07 February 2012

Literacy plan still MIA #nlpoli #cdnpoli

salpNewfoundland and Labrador has one of the highest illiteracy rates in the country.

There’s a huge demand for skilled labour in the province and that illiteracy level doesn’t help.

The 1992 Strategic Economic Plan recognised the connection between literacy and economic development:  it’s not like government officials weren’t generally aware of the concept.

And yet:

“There are no province-wide initiatives to deal with family literacy, aboriginal literacy, English as a Second Language, GED (General Educational Development) preparation or workplace literacy and essential skills,” [Literacy NL executive director Caroline Vaughan] said.

That’s a killer quote taken from a story the Telegram ran Monday about a news release from Literacy Newfoundland and Labrador.  They are wondering where the heck the strategic literacy plan went. 

The Telegram again:

Literacy NL said is was told by the province last September the plan would be released in the 2011 calendar year.

In case you are left scratching your head, be assured that the provincial government started work on a literacy plan in 2008.  They even had consultations.

As you can see from the picture, they started work on it so long ago that the link is dead from the news release announcing the consultation to the consultation document. In fact if you try and find anything on “literacy” in the education department, you’ll find yourself out of luck.  Most the links in this search your humble e-scribbler tried on Monday night turned up 404s – page not found. Ditto another search run from the front page of the government website.

You really couldn’t make this shit up.

If you want a strategic literacy plan from the government, you can find one.

It’s a link to one developed 11 years ago when Judy Foote was education minister.

You really, really couldn’t make this up.

And if you want to find the adult learning and literacy section, you will have to guess that it is now part of Joan Burke’s new department of advanced learning and skills development.  The government’s website won’t tell you where it is, though.

A search of the advance education department website for “literacy plan” redirects to a search of the old human resources, labour and employment department. That’s foolish since adult literacy belonged to education before the recent re-organization. Luckily for the government types, people who have a problem with literacy likely don’t have enough computer knowledge to get totally frigged up by the government’s website. They wouldn’t be able to get to the advanced education site to get misdirected by the search engine.

You really, really, really could not make this stuff up.

That’s not to say that successive ministers of education haven’t done something about adult literacy.

In 2010, education minister Darin King issued a news release that endorsed an awareness program on literacy being launched by the four Atlantic provinces.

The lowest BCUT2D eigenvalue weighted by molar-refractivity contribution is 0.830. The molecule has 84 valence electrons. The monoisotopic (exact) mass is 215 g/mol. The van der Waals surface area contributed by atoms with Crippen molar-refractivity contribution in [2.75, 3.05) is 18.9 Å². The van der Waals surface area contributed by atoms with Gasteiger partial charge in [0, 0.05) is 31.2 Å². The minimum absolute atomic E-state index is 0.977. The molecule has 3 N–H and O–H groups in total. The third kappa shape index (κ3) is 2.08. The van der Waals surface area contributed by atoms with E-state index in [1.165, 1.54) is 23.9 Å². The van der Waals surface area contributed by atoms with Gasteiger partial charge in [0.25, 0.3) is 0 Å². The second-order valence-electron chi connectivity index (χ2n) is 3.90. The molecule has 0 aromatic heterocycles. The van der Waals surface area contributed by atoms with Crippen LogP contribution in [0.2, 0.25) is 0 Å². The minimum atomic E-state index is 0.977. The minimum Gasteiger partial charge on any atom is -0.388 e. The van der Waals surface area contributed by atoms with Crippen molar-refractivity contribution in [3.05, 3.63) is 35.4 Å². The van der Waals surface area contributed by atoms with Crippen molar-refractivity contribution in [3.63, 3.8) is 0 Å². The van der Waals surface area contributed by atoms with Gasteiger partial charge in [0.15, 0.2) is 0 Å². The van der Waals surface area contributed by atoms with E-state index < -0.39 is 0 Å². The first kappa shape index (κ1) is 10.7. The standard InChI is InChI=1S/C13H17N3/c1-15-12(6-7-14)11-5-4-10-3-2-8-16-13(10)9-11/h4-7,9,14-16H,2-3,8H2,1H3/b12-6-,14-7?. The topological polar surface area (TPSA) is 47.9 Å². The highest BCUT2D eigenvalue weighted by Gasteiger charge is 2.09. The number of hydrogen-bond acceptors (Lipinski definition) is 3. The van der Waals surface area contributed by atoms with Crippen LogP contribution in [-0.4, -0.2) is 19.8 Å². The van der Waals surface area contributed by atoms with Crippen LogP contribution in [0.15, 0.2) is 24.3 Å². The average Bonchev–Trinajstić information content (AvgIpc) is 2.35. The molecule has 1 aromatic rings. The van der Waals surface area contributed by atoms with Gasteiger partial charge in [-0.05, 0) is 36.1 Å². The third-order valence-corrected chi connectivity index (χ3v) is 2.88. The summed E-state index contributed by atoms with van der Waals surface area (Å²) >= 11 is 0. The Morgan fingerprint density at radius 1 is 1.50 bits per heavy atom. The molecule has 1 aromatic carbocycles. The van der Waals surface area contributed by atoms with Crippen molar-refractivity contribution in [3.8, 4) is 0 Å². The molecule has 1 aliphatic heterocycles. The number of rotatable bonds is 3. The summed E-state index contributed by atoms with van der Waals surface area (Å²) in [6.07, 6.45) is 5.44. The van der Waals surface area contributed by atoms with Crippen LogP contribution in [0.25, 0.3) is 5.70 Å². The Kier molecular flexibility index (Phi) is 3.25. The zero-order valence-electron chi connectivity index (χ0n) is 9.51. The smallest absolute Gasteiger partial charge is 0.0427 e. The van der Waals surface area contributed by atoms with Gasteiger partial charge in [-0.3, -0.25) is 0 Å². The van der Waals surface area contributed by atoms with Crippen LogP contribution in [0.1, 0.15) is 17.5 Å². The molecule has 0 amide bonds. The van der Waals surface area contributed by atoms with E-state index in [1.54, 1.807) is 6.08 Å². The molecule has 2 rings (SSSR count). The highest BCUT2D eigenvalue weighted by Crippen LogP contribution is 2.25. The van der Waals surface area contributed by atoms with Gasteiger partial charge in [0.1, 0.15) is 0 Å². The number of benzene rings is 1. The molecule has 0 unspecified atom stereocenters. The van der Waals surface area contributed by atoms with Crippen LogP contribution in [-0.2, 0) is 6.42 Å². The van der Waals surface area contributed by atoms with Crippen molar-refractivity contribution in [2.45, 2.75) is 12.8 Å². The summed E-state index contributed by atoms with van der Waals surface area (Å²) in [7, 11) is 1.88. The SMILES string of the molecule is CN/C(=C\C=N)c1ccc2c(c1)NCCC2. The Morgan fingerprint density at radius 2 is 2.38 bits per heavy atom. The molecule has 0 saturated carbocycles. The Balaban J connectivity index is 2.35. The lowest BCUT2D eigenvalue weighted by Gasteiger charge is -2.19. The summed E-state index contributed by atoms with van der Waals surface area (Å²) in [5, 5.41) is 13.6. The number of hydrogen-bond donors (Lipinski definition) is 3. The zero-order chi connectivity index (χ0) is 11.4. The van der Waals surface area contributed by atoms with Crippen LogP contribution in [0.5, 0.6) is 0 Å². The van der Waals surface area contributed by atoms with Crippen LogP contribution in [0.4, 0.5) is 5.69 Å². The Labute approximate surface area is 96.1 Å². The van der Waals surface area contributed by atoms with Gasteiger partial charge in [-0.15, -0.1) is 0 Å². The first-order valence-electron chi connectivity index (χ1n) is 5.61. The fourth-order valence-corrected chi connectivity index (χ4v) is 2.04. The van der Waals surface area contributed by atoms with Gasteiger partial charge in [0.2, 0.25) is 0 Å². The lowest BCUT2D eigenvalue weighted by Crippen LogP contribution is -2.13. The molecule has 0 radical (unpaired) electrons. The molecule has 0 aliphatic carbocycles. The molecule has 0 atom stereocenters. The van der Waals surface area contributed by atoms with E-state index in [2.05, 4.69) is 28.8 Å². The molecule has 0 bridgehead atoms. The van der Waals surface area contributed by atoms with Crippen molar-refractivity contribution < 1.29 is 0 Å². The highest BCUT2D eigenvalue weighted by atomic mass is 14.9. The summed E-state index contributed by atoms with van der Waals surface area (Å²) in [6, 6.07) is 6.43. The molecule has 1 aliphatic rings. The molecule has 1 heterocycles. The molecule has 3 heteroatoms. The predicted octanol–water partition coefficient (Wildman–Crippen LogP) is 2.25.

In 2009, the education department issued a news release on behalf of the Council of the Federation to announce the Council had recognised someone here for achievement in adult literacy.

Aside from those news releases, though, the education department hasn’t been able to deliver the latest update to the provincial literacy plan. 

Regular readers of these e-scribbles will be noticing a familiar pattern here.  For whatever reason, the current administration cannot seem to deliver anything. They’ve got a chronic problem.:

  • Serial Government:  the “Northern Strategic Plan” that was out of date before they released it.
  • Serial Government:  the original business department.
  • What plan was that again? The NSP also wasn’t much of a plan;  it was pretty much just a list of spending.  Sounds suspiciously like the $5.0 billion infrastructure “strategy” in the most recent Auditor General’s report.
  • A list as long as your arm:  Check the section on building maintenance in the AG report and you’ll find another example of government’s fundamental management problems.  Hundreds of buildings need repairs.  Some need so much overdue maintenance work it would be cheaper to tear the buildings down and build a new one.
  • The missing oil royalty regime:  according to the energy plan from 2007, the Tories were supposed to deliver a natural gas royalty regime (under development since 1997) as well as a completely new oil royalty regime.  They posted something called a gas royalty in April 2010 but the thing isn’t back by regulations.  Is it real or just a fake?
  • There’s also the churn in senior management.
  • And the fact that massive cost over-runs and delays are now the norm in provincial government public works.

The literacy plan joins a long list of commitments that are missing in action or went missing for years.

You can read Literacy NL’s  submission to the consultation on the literacy plan here.

- srbp -

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